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This page summaries on what to expect from Debian when it comes to compute clouds. The idea is that you get virtual instances of some self-assembled or off-shelf booting disk image. You start them, pay for their lifetime (likely), pay for the data that goes in or out, and stop them again. This page summaries on what to expect from Debian when it comes to compute clouds, in which virtual machines can be quickly provisioned via service calls, configured and manipulated through various manual or automated means, and terminated when no longer needed.
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 * run as the joe the plumber's regular desktop OS that contacts the cloud infrastructure with requests to control the clouds  * run as a client, interacting with cloud services via APIs or other network services
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These clouds don't have Debian images yet: These clouds don't have Debian images yet, but users of these services are invited to work with the cloud team to add support:

Cloud Computing with Debian and its descendants

This page summaries on what to expect from Debian when it comes to compute clouds, in which virtual machines can be quickly provisioned via service calls, configured and manipulated through various manual or automated means, and terminated when no longer needed.

Our fine distribution can play any role in here. It can

  • run as a cloud OS
  • run the infrastructure that runs the clouds
  • run as a client, interacting with cloud services via APIs or other network services

Debian cloud images in the cloud marketplaces

Cloud images have to deviate from the base Debian image due to nature of the environment in which they are running.
On pages listed below we're trying to explain differences between them:

Cloud images requirements

Building cloud images

Unsupported

These clouds don't have Debian images yet, but users of these services are invited to work with the cloud team to add support:


Cloud software already available in Debian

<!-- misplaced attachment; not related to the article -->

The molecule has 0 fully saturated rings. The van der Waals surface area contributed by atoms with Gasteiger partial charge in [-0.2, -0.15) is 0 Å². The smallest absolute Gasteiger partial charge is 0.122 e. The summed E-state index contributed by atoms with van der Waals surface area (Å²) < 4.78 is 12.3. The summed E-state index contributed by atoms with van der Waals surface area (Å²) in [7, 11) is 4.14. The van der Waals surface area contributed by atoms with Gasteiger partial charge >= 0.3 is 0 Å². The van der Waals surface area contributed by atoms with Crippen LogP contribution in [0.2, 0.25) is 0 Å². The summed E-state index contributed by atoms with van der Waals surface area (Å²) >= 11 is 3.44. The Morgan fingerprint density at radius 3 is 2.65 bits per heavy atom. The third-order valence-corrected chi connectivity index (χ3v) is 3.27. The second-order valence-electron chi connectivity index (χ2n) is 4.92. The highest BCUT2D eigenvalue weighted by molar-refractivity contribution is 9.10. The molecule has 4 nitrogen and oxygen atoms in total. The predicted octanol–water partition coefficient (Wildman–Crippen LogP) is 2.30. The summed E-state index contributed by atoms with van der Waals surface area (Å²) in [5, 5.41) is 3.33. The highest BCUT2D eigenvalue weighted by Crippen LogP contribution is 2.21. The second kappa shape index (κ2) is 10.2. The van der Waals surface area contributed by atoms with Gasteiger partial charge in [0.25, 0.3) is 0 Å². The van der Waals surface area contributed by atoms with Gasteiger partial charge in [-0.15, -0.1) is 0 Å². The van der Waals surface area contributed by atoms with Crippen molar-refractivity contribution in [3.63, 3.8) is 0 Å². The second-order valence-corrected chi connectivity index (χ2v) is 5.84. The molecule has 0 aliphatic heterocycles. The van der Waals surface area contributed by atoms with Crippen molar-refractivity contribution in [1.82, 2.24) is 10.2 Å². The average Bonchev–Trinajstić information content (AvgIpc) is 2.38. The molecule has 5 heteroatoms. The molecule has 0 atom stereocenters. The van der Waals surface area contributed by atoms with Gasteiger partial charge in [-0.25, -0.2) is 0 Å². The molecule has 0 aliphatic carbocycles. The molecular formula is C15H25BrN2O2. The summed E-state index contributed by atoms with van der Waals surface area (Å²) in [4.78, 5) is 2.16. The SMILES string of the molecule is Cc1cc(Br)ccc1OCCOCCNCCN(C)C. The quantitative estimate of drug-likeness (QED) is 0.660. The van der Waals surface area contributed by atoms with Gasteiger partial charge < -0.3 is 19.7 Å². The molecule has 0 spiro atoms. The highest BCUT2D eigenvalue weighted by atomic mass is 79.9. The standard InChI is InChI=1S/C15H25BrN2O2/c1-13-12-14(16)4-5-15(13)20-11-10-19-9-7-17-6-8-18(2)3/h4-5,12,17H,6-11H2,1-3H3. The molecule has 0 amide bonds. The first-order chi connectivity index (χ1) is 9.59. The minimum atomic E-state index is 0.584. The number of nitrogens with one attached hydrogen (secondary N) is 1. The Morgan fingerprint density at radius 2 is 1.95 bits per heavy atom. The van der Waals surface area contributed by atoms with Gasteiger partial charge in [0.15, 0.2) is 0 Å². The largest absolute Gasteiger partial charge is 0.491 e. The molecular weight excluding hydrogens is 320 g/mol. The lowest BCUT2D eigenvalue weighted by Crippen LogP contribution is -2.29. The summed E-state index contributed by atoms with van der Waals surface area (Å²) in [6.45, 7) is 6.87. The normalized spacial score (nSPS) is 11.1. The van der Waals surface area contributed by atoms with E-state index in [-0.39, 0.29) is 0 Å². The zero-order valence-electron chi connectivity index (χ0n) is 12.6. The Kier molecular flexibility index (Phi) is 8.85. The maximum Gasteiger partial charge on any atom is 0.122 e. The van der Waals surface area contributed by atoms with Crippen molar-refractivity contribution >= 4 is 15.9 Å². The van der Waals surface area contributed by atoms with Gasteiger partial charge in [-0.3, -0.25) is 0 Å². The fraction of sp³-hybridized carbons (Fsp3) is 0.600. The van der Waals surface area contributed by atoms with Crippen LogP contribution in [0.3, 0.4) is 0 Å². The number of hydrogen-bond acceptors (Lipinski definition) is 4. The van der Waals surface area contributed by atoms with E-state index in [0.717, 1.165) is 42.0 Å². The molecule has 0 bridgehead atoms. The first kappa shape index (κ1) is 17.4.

How to contribute

Join the Debian Cloud team or for Openstack this mailing list:

Note that, especially OpenStack, is BIG. We already have more than 50 binary packages of it in SID. So of course, we'd be more than happy to have help for its packaging/testing.

Reporting bugs

The Debian Cloud team uses the cloud.debian.org pseudo-package to track issues not bound to a specific package maintained in the team (for example, for the Amazon AWS images).

After reporting a bug against a Debian package, which has an impact on Debian images provided on or for clouds, please mark that the bug affects cloud.debian.org.

Bugs are divided in four categories, by usertagging with the address ?cloud.debian.org@packages.debian.org:

  • image (Machine Images)

  • infrastructure

  • documentation

  • package

Bugs related to the images distributed in public clouds (outdatedness, lack of availability in all zones, etc.) can be usertagged ( More names of public clouds can of course be added, please keep the list of control commands below up to date) with:

  • aws (for Amazon Web Services)

  • azure (for Microsoft Azure)

  • gce (for Google Compute Engine)

  • openstack (for Openstack)

The user categories were set up with the following control emails:


FAQ

What is the default login name on the Debian AMIs?

A. The default user name is: admin. Authentication is ssh key based, therefore there is no password. admin is a privileged account with passwordless sudo to become root run:

sudo -i


CategoryVirtualization | CategorySystemAdministration